SEC Enforcement Actions Put Spotlight On VA Switches
The regulatory spotlight is on variable annuity exchanges, as evidenced by three recent enforcement actions taken by the Securities and Exchange Commission.
These actions have important implications for registered representatives who recommend such exchanges and also for their supervisors and broker-dealers.
To see how, take the following “test.” Its designed to help you see if you can tell a good VA exchange from a bad one, according to the standards set forth in the recent rulings. (A “bad” exchange, in this sense, is one that could expose a rep to monetary penalties from the SEC or even lead to the rep being barred from participation in the securities industry.)
Quiz for Sales Reps
Your client is invested in 10 of the 20 investment options offered by a variable annuity. Performance has been bad; indeed, the contracts value today is less than it was two years ago when the contract was purchased. What do you do?
a.) Recommend switching to another contract with a different line-up of investment options.
b.) Point out to your client that contract value can be expected to fall some years over the course of a long-term investment, and recommend that the client “hold tight.”
c.) Evaluate the other investment options available in the contract, and consider recommending a reallocation.
If you picked (a), you better make sure youve documented why the new contracts line-up is better. Heres why:
In a recent enforcement action, the SEC faulted a sales rep for not performing any studies to back up his assertion that the new contract would offer increased diversification and an improved opportunity for return [see In re Raymond A. Parkins, Jr., Securities Act Release No. 33-8055 (January 18, 2002)].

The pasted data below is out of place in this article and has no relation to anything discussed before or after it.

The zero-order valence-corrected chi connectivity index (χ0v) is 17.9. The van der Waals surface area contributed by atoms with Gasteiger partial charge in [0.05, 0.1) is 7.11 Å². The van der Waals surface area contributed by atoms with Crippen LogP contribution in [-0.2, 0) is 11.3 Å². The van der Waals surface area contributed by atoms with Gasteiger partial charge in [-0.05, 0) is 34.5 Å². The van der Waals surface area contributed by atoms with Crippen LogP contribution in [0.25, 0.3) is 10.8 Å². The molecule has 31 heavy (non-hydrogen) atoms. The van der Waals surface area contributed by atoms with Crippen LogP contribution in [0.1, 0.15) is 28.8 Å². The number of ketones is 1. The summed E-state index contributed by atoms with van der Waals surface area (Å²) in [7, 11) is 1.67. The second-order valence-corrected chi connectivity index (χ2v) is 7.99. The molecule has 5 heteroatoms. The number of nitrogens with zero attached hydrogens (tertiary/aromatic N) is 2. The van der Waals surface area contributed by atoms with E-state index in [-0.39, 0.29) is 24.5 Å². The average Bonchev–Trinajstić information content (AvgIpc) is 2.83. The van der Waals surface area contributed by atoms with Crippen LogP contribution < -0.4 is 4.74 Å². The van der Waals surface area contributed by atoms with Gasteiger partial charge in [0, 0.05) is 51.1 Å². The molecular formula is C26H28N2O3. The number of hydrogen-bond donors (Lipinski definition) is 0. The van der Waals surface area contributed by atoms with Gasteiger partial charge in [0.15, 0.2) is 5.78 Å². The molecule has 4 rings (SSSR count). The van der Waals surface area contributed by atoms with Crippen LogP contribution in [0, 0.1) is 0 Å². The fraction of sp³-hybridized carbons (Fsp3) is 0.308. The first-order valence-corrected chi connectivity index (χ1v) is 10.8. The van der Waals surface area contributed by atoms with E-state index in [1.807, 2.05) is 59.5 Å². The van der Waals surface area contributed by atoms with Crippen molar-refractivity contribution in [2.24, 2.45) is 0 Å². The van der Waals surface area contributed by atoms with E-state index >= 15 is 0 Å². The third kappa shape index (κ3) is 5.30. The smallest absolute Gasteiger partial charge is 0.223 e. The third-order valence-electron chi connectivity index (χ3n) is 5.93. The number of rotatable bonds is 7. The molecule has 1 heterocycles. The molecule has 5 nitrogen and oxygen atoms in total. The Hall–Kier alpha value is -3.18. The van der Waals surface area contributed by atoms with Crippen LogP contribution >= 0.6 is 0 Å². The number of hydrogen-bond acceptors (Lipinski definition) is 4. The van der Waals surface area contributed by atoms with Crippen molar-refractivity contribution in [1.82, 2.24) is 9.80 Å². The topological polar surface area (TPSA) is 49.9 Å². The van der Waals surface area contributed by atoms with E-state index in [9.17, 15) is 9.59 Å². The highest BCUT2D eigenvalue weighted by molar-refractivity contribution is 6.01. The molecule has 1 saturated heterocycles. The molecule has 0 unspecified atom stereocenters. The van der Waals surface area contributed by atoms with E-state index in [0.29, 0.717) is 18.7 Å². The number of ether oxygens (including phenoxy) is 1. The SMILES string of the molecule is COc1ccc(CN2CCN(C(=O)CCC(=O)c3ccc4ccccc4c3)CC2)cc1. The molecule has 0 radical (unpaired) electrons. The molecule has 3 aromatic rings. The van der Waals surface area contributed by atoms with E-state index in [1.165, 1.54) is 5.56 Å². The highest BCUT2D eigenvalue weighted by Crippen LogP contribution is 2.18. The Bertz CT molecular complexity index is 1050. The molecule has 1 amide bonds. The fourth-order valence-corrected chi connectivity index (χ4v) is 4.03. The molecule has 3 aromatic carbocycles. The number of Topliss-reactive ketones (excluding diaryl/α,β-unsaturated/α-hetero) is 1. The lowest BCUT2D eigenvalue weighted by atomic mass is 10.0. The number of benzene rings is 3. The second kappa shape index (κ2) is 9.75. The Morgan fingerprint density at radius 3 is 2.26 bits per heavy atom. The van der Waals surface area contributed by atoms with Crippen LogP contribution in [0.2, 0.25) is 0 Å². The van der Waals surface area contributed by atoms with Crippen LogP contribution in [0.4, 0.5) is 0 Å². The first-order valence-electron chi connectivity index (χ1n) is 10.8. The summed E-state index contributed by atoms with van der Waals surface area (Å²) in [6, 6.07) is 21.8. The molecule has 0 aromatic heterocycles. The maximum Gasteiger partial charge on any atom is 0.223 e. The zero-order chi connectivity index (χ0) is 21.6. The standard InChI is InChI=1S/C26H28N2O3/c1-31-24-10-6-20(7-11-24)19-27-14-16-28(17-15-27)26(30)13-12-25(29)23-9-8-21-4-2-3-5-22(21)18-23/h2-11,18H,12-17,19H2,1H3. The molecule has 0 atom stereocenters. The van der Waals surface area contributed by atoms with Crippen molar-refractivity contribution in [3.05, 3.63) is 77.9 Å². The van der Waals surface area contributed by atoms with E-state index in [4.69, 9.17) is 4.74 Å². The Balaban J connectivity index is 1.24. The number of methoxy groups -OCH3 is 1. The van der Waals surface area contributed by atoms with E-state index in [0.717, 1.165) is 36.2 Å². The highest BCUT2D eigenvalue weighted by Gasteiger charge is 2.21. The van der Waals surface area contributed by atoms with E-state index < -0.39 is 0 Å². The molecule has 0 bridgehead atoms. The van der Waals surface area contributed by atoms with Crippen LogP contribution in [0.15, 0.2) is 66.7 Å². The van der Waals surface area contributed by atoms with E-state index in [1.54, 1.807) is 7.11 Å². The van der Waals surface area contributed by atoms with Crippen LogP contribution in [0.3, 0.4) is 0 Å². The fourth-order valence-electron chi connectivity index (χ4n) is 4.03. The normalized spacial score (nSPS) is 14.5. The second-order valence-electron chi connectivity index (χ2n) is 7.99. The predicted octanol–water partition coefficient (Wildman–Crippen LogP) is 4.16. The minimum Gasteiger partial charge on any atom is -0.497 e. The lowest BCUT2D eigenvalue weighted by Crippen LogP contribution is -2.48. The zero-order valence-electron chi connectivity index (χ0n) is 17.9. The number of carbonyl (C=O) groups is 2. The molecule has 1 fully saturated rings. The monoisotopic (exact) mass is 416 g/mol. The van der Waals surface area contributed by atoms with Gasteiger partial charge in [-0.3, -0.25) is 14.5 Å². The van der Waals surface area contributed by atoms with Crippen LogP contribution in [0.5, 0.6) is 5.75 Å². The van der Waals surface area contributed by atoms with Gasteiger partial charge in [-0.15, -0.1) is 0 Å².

In another recent action, the SEC claimed the investors could have accomplished the same goal without the switching costs simply by selecting different investment options in their original VAs [see SEC Lit. Rel. No. LR 17591 (June 27, 2002): SEC v. Gregory P. Waldon, No. CIV-02-1395 (E.D. California)].
Quiz for Supervisors
You are reviewing an order from a sales rep for a switch. The stated reason for the switch is to lock in the appreciated cash value on the old contract as the starting death benefit for the new contract. What do you do?
a.) Approve the switch.
b.) Contact the rep to confirm the basis for the switch.
c.) Obtain a copy of the account statement to verify whether the old contract had an appreciated cash value to lock in and contact the customer to confirm the basis for the switch.
If you picked (a) or (b), your review may not be adequate. In a recent enforcement action against a broker-dealer principal responsible for approving transactions, the SEC criticized the principal for failing to obtain a copy of the account statement in order to verify the stated rationale for the exchange.
In that ruling, the SEC claimed that, if the supervisor had done so, she would have discovered that the contracts had not in fact appreciated in value, and presumably would have disapproved the exchanges.
The message to supervisors? Taking the reps word for it is insufficient [see In the Matter of Donna N. Morehead, Admin. Proc. File No. 3-10814 (June 26, 2002)].
What if You Guessed Wrong?
The individuals involved in the three actions mentioned above are facing significant penalties.
For instance, the sales rep in the first action noted above was barred from associating with any broker-dealer and investment adviser for two years. This rep was also required to disgorge over $200,000 in commissions from the exchanges (payment was waived upon a demonstration of financial inability to pay).
The sales rep in the second action is facing fraud charges brought by the SEC, which is seeking, among other things, disgorgement of commissions on the exchanges and an additional monetary penalty.
In the third action, the broker-dealer principal was barred from association with any broker or dealer in a supervisory capacity for one year, and required to pay a civil penalty of $10,000.
In conclusion, these actions underscore the importance of making sure every exchange recommended by a rep or approved by a supervisor is in the clients best interests.
is a partner with Sutherland Asbill & Brennan LLP, resident in its Washington, D.C. office. Her e-mail is firstname.lastname@example.org.
Reproduced from National Underwriter Life & Health/Financial Services Edition, July 15, 2002. Copyright 2002 by The National Underwriter Company in the serial publication. All rights reserved.Copyright in this article as an independent work may be held by the author.